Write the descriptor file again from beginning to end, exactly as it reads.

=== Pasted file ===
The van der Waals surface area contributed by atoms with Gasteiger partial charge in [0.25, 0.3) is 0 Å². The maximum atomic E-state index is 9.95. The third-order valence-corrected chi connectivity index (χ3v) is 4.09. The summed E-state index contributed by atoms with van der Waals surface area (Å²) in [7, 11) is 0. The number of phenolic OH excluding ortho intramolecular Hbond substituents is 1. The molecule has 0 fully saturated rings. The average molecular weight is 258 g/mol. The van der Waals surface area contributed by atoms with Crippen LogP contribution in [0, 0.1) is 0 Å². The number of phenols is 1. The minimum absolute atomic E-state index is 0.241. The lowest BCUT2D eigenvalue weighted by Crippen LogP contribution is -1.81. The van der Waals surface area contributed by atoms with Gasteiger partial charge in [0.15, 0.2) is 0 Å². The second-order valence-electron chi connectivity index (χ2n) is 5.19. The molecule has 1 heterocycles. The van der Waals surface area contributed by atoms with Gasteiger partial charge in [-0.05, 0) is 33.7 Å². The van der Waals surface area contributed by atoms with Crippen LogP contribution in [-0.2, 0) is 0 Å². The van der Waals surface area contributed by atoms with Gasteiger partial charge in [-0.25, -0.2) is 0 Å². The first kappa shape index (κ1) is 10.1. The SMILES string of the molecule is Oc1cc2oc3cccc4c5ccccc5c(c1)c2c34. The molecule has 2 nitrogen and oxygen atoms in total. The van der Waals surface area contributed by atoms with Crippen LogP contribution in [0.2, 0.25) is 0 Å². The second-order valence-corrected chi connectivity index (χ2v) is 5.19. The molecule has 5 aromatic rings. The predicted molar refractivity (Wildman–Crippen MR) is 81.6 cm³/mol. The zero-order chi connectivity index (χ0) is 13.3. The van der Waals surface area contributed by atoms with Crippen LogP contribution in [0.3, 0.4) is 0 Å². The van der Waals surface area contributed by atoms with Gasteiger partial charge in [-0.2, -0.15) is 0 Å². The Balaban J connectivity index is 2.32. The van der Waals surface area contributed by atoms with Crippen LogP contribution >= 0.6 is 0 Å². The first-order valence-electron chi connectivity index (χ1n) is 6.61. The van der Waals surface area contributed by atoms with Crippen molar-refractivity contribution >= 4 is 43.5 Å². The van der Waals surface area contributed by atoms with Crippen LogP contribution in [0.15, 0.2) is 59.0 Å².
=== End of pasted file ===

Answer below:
The van der Waals surface area contributed by atoms with Gasteiger partial charge in [0.25, 0.3) is 0 Å². The maximum atomic E-state index is 9.95. The third-order valence-corrected chi connectivity index (χ3v) is 4.09. The summed E-state index contributed by atoms with van der Waals surface area (Å²) in [7, 11) is 0. The number of phenolic OH excluding ortho intramolecular Hbond substituents is 1. The molecule has 0 fully saturated rings. The average molecular weight is 258 g/mol. The van der Waals surface area contributed by atoms with Crippen LogP contribution in [0, 0.1) is 0 Å². The number of phenols is 1. The minimum absolute atomic E-state index is 0.241. The lowest BCUT2D eigenvalue weighted by Crippen LogP contribution is -1.81. The van der Waals surface area contributed by atoms with Gasteiger partial charge in [0.15, 0.2) is 0 Å². The second-order valence-electron chi connectivity index (χ2n) is 5.19. The molecule has 1 heterocycles. The van der Waals surface area contributed by atoms with Gasteiger partial charge in [-0.05, 0) is 33.7 Å². The van der Waals surface area contributed by atoms with Crippen LogP contribution in [-0.2, 0) is 0 Å². The van der Waals surface area contributed by atoms with Gasteiger partial charge in [-0.25, -0.2) is 0 Å². The first kappa shape index (κ1) is 10.1. The SMILES string of the molecule is Oc1cc2oc3cccc4c5ccccc5c(c1)c2c34. The molecule has 2 nitrogen and oxygen atoms in total. The van der Waals surface area contributed by atoms with Crippen LogP contribution in [0.2, 0.25) is 0 Å². The second-order valence-corrected chi connectivity index (χ2v) is 5.19. The molecule has 5 aromatic rings. The predicted molar refractivity (Wildman–Crippen MR) is 81.6 cm³/mol. The zero-order chi connectivity index (χ0) is 13.3. The van der Waals surface area contributed by atoms with Crippen LogP contribution in [0.3, 0.4) is 0 Å². The van der Waals surface area contributed by atoms with Gasteiger partial charge in [-0.2, -0.15) is 0 Å². The Balaban J connectivity index is 2.32. The van der Waals surface area contributed by atoms with Crippen LogP contribution >= 0.6 is 0 Å². The first-order valence-electron chi connectivity index (χ1n) is 6.61. The van der Waals surface area contributed by atoms with Crippen molar-refractivity contribution >= 4 is 43.5 Å². The van der Waals surface area contributed by atoms with Crippen LogP contribution in [0.15, 0.2) is 59.0 Å².